Luca
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  11. #11
    Senior Member flynnaus's Avatar
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    Thanks Luca
    As is usually the case, we learn something from your posts.
    However, be careful when ordering Cascara as it could also refer to a plant (Cascara sagrada) used for its laxative properties.

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    CoffeeSnobs Owner Andy's Avatar
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    The Yemen Qishr in BeanBay at the moment came from the same Yemen Ismaili beans we landed (which is full-circle cool)

    When talking to Ahmed Ahmed in Yemen and he alternates between calling this Qishr and Cascara but as a rule Cascara refers to Central and South American crops and Qishr to ones around the Red Sea.

    ...I think the marketing might and better Internet connectivity of South America means their name will dominate at least until Starbucks starts selling as something trademarked.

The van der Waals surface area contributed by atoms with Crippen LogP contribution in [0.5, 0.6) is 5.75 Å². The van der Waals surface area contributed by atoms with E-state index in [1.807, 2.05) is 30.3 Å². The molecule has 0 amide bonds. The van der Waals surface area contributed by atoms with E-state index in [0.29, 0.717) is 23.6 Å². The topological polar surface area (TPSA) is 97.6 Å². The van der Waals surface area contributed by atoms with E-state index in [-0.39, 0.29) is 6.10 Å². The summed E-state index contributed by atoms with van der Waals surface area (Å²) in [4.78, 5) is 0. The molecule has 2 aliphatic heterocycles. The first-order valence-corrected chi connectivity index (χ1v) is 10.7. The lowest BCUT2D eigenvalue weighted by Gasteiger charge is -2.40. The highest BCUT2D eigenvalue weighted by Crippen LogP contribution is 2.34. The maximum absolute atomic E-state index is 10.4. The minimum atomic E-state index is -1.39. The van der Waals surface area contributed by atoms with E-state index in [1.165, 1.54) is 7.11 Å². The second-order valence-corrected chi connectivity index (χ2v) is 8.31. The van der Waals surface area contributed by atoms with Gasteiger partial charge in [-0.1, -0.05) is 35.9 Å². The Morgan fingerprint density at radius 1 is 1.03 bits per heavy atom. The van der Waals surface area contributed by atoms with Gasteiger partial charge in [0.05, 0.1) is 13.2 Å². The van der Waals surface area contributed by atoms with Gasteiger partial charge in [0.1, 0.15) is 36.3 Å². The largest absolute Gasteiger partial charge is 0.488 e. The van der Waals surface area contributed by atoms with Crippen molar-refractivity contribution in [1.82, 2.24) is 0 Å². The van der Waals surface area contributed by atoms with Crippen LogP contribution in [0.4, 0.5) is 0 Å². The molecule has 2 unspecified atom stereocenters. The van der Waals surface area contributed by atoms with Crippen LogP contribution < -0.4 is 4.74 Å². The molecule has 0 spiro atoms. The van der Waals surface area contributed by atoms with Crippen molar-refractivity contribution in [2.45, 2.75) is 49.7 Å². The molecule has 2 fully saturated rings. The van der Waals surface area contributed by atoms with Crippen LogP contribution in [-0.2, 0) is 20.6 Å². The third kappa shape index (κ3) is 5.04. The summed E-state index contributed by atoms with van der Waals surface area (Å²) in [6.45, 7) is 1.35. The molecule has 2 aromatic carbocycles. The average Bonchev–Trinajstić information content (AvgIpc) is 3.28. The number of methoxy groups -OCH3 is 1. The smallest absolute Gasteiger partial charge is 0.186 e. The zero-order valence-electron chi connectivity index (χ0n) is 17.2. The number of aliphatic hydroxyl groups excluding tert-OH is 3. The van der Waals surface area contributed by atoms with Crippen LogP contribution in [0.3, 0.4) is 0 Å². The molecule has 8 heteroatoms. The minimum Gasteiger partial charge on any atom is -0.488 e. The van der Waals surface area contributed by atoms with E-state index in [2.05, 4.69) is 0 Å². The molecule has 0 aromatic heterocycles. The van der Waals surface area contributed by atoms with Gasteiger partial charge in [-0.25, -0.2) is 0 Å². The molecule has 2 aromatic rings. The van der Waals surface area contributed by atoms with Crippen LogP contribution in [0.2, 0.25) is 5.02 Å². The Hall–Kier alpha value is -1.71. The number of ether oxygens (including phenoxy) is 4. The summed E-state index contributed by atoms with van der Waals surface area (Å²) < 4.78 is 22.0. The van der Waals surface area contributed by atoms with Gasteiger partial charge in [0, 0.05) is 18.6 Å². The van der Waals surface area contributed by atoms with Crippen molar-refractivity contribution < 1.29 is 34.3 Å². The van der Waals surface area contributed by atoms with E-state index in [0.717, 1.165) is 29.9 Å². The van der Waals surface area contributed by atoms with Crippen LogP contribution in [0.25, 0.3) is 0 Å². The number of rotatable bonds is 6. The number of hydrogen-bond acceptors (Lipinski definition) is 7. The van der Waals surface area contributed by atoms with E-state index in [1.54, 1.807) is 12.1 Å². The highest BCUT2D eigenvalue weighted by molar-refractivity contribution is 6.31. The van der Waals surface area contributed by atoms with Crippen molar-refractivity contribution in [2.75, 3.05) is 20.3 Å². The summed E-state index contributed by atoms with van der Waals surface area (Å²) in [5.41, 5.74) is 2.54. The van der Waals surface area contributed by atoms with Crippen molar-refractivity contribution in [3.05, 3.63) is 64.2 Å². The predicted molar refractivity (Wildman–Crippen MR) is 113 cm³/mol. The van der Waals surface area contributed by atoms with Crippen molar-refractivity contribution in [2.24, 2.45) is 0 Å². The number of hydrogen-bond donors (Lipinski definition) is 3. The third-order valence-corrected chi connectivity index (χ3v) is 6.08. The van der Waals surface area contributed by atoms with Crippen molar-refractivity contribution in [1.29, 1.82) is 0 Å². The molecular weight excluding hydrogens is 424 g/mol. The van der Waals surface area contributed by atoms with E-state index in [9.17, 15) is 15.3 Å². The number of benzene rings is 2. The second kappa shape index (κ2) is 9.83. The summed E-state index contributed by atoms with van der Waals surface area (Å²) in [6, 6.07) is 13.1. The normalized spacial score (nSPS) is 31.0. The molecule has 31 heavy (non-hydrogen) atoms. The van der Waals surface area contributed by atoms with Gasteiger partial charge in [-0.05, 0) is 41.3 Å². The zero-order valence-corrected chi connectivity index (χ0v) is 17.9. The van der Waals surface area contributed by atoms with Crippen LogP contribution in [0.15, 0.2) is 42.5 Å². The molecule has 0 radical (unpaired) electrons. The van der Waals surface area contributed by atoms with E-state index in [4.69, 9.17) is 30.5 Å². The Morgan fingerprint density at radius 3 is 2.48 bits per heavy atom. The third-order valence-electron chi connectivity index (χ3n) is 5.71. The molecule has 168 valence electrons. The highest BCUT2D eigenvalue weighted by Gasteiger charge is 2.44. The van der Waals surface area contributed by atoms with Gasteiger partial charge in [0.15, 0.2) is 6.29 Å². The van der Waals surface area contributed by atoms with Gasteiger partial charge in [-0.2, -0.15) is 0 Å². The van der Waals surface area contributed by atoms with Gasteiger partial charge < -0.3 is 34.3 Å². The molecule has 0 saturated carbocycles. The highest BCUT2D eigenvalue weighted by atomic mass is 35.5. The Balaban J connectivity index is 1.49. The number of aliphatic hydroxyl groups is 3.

nitro cascara
    Cascara would work well and I expect is far better than nitro coffee which is typically "ummm, err, interesting" if you are being polite.
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  13. #13
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    Quote Originally Posted by flynnaus View Post
    Thanks Luca
    As is usually the case, we learn something from your posts.
    However, be careful when ordering Cascara as it could also refer to a plant (Cascara sagrada) used for its laxative properties.
    Hmm. Well that could explain a lot - I would highly recommend packing a standard travel medicine kit, including immodium or the like, when travelling to a producing country!

    Quote Originally Posted by Andy
    Cascara would work well and I expect is far better than nitro coffee which is typically "ummm, err, interesting" if you are being polite.
    Yes, I think it was much better than any nitro coffee I've had. In fact, I can only remember having a handful of cold coffees that were anywhere near drinkable. I guess CS members who have bought the Yemen Quishr could always brew some, chill it and run it through a soda siphon!